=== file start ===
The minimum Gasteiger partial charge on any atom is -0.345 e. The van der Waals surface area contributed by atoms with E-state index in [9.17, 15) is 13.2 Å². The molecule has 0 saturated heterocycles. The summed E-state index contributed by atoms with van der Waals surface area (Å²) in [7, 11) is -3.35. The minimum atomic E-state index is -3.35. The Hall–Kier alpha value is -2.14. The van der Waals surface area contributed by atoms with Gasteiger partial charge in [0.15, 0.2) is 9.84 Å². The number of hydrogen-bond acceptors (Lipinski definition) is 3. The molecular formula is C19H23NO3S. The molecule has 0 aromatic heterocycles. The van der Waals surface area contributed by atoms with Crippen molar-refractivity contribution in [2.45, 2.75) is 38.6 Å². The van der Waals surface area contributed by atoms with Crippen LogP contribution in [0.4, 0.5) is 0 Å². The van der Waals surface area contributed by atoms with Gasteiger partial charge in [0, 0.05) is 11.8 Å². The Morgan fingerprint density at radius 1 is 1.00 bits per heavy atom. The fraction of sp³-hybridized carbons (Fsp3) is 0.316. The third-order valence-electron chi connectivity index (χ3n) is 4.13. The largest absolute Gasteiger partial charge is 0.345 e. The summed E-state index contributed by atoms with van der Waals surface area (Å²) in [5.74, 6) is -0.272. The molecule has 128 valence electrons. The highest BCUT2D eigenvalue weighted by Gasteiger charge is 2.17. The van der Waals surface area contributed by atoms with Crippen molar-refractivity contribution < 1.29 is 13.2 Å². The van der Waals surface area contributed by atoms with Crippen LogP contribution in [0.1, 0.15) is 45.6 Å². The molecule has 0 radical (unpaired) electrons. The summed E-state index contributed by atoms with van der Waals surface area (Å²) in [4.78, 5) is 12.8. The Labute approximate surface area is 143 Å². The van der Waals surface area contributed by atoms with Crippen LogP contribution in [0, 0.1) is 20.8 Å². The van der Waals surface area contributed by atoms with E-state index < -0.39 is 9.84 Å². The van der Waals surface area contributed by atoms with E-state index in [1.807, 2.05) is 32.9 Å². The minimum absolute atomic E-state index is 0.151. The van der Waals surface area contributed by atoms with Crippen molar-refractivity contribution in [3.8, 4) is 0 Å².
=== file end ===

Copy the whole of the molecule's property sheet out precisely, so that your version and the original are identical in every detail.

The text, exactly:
The minimum Gasteiger partial charge on any atom is -0.345 e. The van der Waals surface area contributed by atoms with E-state index in [9.17, 15) is 13.2 Å². The molecule has 0 saturated heterocycles. The summed E-state index contributed by atoms with van der Waals surface area (Å²) in [7, 11) is -3.35. The minimum atomic E-state index is -3.35. The Hall–Kier alpha value is -2.14. The van der Waals surface area contributed by atoms with Gasteiger partial charge in [0.15, 0.2) is 9.84 Å². The number of hydrogen-bond acceptors (Lipinski definition) is 3. The molecular formula is C19H23NO3S. The molecule has 0 aromatic heterocycles. The van der Waals surface area contributed by atoms with Crippen molar-refractivity contribution in [2.45, 2.75) is 38.6 Å². The van der Waals surface area contributed by atoms with Crippen LogP contribution in [0.4, 0.5) is 0 Å². The van der Waals surface area contributed by atoms with Gasteiger partial charge in [0, 0.05) is 11.8 Å². The Morgan fingerprint density at radius 1 is 1.00 bits per heavy atom. The fraction of sp³-hybridized carbons (Fsp3) is 0.316. The third-order valence-electron chi connectivity index (χ3n) is 4.13. The largest absolute Gasteiger partial charge is 0.345 e. The summed E-state index contributed by atoms with van der Waals surface area (Å²) in [5.74, 6) is -0.272. The molecule has 128 valence electrons. The highest BCUT2D eigenvalue weighted by Gasteiger charge is 2.17. The van der Waals surface area contributed by atoms with Crippen molar-refractivity contribution < 1.29 is 13.2 Å². The van der Waals surface area contributed by atoms with Crippen LogP contribution in [0.1, 0.15) is 45.6 Å². The molecule has 0 radical (unpaired) electrons. The summed E-state index contributed by atoms with van der Waals surface area (Å²) in [4.78, 5) is 12.8. The Labute approximate surface area is 143 Å². The van der Waals surface area contributed by atoms with Crippen LogP contribution in [0, 0.1) is 20.8 Å². The van der Waals surface area contributed by atoms with E-state index < -0.39 is 9.84 Å². The van der Waals surface area contributed by atoms with E-state index in [1.807, 2.05) is 32.9 Å². The minimum absolute atomic E-state index is 0.151. The van der Waals surface area contributed by atoms with Crippen molar-refractivity contribution in [3.8, 4) is 0 Å².